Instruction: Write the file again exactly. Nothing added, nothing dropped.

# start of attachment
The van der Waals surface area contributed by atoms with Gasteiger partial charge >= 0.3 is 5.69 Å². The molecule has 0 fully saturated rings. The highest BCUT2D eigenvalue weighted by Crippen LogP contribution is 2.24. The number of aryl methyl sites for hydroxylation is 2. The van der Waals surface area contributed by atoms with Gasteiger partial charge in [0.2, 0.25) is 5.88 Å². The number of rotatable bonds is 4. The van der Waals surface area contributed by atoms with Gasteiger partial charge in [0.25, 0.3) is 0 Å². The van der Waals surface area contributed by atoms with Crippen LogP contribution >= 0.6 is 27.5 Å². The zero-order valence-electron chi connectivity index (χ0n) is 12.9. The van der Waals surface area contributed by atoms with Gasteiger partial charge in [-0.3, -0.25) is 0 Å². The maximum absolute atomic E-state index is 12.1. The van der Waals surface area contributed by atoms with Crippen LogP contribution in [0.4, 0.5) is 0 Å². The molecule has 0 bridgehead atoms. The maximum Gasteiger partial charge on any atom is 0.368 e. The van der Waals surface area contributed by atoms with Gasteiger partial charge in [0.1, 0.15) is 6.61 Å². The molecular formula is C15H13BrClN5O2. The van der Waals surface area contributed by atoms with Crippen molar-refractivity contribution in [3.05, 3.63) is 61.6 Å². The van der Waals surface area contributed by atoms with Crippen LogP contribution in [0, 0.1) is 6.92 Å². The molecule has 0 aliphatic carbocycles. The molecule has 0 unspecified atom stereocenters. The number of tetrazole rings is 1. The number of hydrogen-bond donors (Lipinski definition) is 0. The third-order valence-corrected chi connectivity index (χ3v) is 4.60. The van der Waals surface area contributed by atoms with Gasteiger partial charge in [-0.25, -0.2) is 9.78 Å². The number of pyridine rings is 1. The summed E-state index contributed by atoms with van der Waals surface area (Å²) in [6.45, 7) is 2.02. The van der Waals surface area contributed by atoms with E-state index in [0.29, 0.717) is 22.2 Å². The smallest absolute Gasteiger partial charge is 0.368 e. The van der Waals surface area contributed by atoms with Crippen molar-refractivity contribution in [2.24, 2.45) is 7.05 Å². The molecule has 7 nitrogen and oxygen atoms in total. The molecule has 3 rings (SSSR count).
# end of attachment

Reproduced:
The van der Waals surface area contributed by atoms with Gasteiger partial charge >= 0.3 is 5.69 Å². The molecule has 0 fully saturated rings. The highest BCUT2D eigenvalue weighted by Crippen LogP contribution is 2.24. The number of aryl methyl sites for hydroxylation is 2. The van der Waals surface area contributed by atoms with Gasteiger partial charge in [0.2, 0.25) is 5.88 Å². The number of rotatable bonds is 4. The van der Waals surface area contributed by atoms with Gasteiger partial charge in [0.25, 0.3) is 0 Å². The van der Waals surface area contributed by atoms with Crippen LogP contribution >= 0.6 is 27.5 Å². The zero-order valence-electron chi connectivity index (χ0n) is 12.9. The van der Waals surface area contributed by atoms with Gasteiger partial charge in [-0.3, -0.25) is 0 Å². The maximum absolute atomic E-state index is 12.1. The van der Waals surface area contributed by atoms with Crippen LogP contribution in [0.4, 0.5) is 0 Å². The molecule has 0 bridgehead atoms. The maximum Gasteiger partial charge on any atom is 0.368 e. The van der Waals surface area contributed by atoms with Gasteiger partial charge in [0.1, 0.15) is 6.61 Å². The molecular formula is C15H13BrClN5O2. The van der Waals surface area contributed by atoms with Crippen molar-refractivity contribution in [3.05, 3.63) is 61.6 Å². The van der Waals surface area contributed by atoms with Crippen LogP contribution in [0, 0.1) is 6.92 Å². The molecule has 0 aliphatic carbocycles. The molecule has 0 unspecified atom stereocenters. The number of tetrazole rings is 1. The number of hydrogen-bond donors (Lipinski definition) is 0. The third-order valence-corrected chi connectivity index (χ3v) is 4.60. The van der Waals surface area contributed by atoms with Gasteiger partial charge in [-0.25, -0.2) is 9.78 Å². The number of pyridine rings is 1. The summed E-state index contributed by atoms with van der Waals surface area (Å²) in [6.45, 7) is 2.02. The van der Waals surface area contributed by atoms with E-state index in [0.29, 0.717) is 22.2 Å². The smallest absolute Gasteiger partial charge is 0.368 e. The van der Waals surface area contributed by atoms with Crippen molar-refractivity contribution in [2.24, 2.45) is 7.05 Å². The molecule has 7 nitrogen and oxygen atoms in total. The molecule has 3 rings (SSSR count).